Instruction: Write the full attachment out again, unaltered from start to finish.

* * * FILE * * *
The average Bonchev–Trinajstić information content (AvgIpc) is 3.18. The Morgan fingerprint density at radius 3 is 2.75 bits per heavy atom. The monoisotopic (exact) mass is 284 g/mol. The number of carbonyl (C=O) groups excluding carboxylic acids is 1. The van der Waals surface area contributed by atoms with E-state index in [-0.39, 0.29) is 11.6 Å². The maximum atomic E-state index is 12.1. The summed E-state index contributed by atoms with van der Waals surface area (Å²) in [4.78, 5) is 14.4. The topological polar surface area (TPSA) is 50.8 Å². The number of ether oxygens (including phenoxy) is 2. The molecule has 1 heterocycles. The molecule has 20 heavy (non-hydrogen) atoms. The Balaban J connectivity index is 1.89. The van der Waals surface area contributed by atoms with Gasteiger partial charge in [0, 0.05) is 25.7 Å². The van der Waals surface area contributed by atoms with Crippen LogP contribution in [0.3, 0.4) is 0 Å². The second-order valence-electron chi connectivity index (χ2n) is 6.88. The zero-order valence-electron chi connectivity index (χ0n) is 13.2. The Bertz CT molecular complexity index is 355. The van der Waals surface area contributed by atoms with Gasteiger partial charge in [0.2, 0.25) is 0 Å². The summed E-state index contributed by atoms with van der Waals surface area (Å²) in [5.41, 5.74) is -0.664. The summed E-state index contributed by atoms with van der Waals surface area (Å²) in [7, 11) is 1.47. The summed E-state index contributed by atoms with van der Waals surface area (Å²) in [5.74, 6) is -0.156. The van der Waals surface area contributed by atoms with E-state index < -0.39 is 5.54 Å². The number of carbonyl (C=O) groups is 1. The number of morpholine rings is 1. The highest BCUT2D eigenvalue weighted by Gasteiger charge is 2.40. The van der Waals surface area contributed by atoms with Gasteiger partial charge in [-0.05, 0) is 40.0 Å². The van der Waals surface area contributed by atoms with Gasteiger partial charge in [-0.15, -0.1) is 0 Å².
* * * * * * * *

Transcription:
The average Bonchev–Trinajstić information content (AvgIpc) is 3.18. The Morgan fingerprint density at radius 3 is 2.75 bits per heavy atom. The monoisotopic (exact) mass is 284 g/mol. The number of carbonyl (C=O) groups excluding carboxylic acids is 1. The van der Waals surface area contributed by atoms with E-state index in [-0.39, 0.29) is 11.6 Å². The maximum atomic E-state index is 12.1. The summed E-state index contributed by atoms with van der Waals surface area (Å²) in [4.78, 5) is 14.4. The topological polar surface area (TPSA) is 50.8 Å². The number of ether oxygens (including phenoxy) is 2. The molecule has 1 heterocycles. The molecule has 20 heavy (non-hydrogen) atoms. The Balaban J connectivity index is 1.89. The van der Waals surface area contributed by atoms with Gasteiger partial charge in [0, 0.05) is 25.7 Å². The van der Waals surface area contributed by atoms with Crippen LogP contribution in [0.3, 0.4) is 0 Å². The second-order valence-electron chi connectivity index (χ2n) is 6.88. The zero-order valence-electron chi connectivity index (χ0n) is 13.2. The Bertz CT molecular complexity index is 355. The van der Waals surface area contributed by atoms with Gasteiger partial charge in [0.2, 0.25) is 0 Å². The summed E-state index contributed by atoms with van der Waals surface area (Å²) in [5.41, 5.74) is -0.664. The summed E-state index contributed by atoms with van der Waals surface area (Å²) in [7, 11) is 1.47. The summed E-state index contributed by atoms with van der Waals surface area (Å²) in [5.74, 6) is -0.156. The van der Waals surface area contributed by atoms with E-state index < -0.39 is 5.54 Å². The number of carbonyl (C=O) groups is 1. The number of morpholine rings is 1. The highest BCUT2D eigenvalue weighted by Gasteiger charge is 2.40. The van der Waals surface area contributed by atoms with Gasteiger partial charge in [-0.05, 0) is 40.0 Å². The van der Waals surface area contributed by atoms with Gasteiger partial charge in [-0.15, -0.1) is 0 Å².